When someone dies, it’s traditional to only say nice things about the person — even if he or she was of flawed character. Then, a few weeks or months later, the truth generally comes out about the person.
This is especially the case with celebrities.
Consider, for instance, former International Olympic Committee president Juan Antonio Samaranch, 89. He died on Wednesday and judging from the latest media reports, one could conclude that the guy was an absolute saint.
Current IOC chief Jacques Rogge is describing Samaranch as “a great man,” suggesting he was “the most influential (IOC) president after our founder Pierre de Coubertin.”
“He was happy to defend the values of sport,” adds Samaranch’s daughter Maria Teresa.
But did Samaranch really defend the values of sport?
No, he helped transform the Olympics from a celebration of amateur athletics into a fiasco in which NBA stars are celebrated for winning the gold medal in basketball by defeating a tiny nation like Croatia.
It was on the former bank president’s watch that the Games came to be more about money than sport.
He appeared to be absolutely oblivious to the dangers of doping and corruption.
Unusually in love with the trappings and titles of the IOC presidency, he welcomed all sorts of ethically challenged people as members of the organization.
And like countless other IOC officials, he appears to have turned a blind eye to obvious instances of committee members voting for certain cities to host the Games in exchange for bribes.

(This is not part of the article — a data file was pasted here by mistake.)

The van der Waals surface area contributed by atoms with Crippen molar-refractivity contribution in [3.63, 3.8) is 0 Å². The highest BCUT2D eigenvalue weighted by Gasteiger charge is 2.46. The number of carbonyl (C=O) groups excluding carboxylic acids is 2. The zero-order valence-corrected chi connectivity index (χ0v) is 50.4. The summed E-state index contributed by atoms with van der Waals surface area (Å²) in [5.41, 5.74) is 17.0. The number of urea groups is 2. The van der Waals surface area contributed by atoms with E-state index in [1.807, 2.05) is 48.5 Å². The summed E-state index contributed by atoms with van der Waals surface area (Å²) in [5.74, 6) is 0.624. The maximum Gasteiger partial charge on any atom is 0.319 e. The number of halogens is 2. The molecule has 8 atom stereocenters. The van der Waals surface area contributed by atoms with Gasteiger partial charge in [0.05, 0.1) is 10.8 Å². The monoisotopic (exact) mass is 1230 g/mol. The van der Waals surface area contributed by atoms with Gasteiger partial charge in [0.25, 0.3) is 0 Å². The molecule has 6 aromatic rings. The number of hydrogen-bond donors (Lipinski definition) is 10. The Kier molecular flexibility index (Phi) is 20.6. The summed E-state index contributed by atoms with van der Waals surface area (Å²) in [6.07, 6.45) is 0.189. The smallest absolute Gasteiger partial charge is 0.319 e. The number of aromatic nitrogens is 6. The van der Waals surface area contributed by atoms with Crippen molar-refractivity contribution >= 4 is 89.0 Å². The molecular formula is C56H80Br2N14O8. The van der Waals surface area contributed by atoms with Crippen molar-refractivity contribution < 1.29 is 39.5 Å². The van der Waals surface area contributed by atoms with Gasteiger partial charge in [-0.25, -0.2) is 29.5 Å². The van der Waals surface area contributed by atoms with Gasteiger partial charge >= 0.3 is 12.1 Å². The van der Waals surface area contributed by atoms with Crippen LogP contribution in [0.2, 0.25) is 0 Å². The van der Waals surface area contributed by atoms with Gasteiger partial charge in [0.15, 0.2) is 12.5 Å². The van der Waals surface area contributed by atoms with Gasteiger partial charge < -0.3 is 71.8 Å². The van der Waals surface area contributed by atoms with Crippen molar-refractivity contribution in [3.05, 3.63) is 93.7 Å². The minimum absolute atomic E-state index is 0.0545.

Yet, even when such corruption became public, Samaranch refused to step down or accept any personal responsibility.
Canadian Olympics veteran Dick Pound has nothing but praise for Samaranch this week, but a few years ago he had something quite different to say.
According to The New York Times, Pound called Samaranch’s final day in office, in which he also managed to get his son Juan Antonio Jr. named to the committee, “a complete orgy of self-glorification.”
According to the Times, “Samaranch kept standing for additional four-year terms (securing them by acclamation instead of real electoral campaigns),” when he could have helped the Olympic movement clean up its act by quitting.
In any case, Samaranch hung onto his position for 21 years, and the Olympics suffered for it.
His supporters credit him with modernizing the Games by allowing in professional athletes and helping the Olympics become self-supporting through corporate sponsorships, but those two factors have pretty much separated the Games from true amateur competition.
Samaranch, a former supporter of Spanish dictator Francisco Franco, is getting a lot of positive press this week, but history will not judge him kindly.
We need not be charitable in the face of the cold truth.
Lee Giles is an Advocate editor.